All in all, it was a good day.

Daily Poll: What is the best way to handle a fall that occurs in public? Do you like when people try and help you?

Terms of the Day:
Come a gutser: to have an accident or make a mistake.
-I would put this in a sentence for you, but I don’t know how!

Cack Handed: Clumsy
“I must have looked like a right cack handed sheila.

Factoid: Overall, about 79 percent (three-fourths) of the injuries that occur on public (playground) equipment involve falls, primarily to the surface below the equipment.

Australian Party Habits

 

Today is Kenna’s Birthday!!! She is four years old and very proud to be so.

I have to admit, I was afraid of what this day would be like for her. Our parties at home are generally a raucous affair. Typically, I cook way too much food, invite far too many people, provide ludicrous amounts of sugar to small children, spend way too much on cheap decor, and lean heavily upon the help of friends and family to pull it off. At some point during the night, I usually get my groove on to some old school beats with the help of my beloved sisters/girlfriends (and Mitch) and we dance into the night, stopping only to eat some more…

So, what is a mommy like me to do when her little girl is about to embark on another year and family and friends are an ocean away? She invites the three families she knows over for ice cream.

It seemed perfect. Quaint, simple, and easy.

Last week I noticed that Kenna had made a sweet little friend named Elspeth. I decided to ask El’s mom if she could come to our little party. Unfortunately, it wasn’t her mom. It was the mother of another student and hence, my quaint plans begin to unravel before my eyes like a dollar store sweater.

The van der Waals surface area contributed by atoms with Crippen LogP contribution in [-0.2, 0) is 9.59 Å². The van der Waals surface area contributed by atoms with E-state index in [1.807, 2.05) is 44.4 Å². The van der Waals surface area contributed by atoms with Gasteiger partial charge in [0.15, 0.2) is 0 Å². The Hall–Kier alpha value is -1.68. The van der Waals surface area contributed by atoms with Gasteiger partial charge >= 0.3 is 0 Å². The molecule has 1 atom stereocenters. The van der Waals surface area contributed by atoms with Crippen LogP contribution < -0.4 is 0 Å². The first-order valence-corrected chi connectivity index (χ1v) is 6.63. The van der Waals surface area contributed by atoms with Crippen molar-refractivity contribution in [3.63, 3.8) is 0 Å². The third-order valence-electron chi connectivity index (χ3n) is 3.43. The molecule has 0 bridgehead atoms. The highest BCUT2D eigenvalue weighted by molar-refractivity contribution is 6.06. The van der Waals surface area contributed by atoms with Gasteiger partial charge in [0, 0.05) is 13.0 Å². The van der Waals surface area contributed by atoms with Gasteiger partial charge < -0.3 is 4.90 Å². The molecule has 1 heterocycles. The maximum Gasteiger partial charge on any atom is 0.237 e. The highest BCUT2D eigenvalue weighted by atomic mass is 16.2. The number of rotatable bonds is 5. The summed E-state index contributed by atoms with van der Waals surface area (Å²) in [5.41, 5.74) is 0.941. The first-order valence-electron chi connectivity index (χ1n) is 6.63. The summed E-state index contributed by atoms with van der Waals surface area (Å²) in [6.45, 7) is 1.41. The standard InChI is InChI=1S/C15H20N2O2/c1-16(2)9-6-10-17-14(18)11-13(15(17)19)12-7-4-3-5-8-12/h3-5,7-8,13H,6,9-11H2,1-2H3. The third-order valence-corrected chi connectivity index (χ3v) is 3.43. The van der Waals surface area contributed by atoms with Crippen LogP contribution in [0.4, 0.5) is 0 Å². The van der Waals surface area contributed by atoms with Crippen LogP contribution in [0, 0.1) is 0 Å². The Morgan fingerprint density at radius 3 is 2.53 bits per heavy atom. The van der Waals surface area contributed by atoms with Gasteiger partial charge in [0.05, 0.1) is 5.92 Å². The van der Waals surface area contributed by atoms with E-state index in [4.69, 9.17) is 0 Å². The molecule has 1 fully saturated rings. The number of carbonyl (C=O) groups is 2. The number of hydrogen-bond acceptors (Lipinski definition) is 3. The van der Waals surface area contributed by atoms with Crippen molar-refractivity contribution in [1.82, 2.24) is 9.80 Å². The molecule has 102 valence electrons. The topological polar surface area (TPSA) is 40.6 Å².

“Oh…well, Matt can, uh, come too…I mean, we would love to have him…all the children are welcome,” I said with an unsure stutter.

I called upon my Aussie friend Jane and explained the scenario to her in hopes that she could help me deal with the situation in a way that was culturally appropriate. She instructed me to post a little note at the preschool the day of the party informing parents that there would be a gathering to celebrate Kenna.

This morning Mike took Kenna to school and delivered the small, hand written party invitation to Kenna’s teacher. When I arrived to pick Kenna up from Kindie, I was greeted with a giant sandwich board containing my homemade invite, a larger typed version of said invitation and three balloons adorned with ribbon curls. I knew I was in trouble.

Poll: If you were invited to a stranger’s child’s birthday party the day of the event, would you attend?

Fifty people, mostly children, showed up for Kenna’s party today…ON TIME! I was flabbergasted, appalled, paralyzed by culture shock. Who are these people?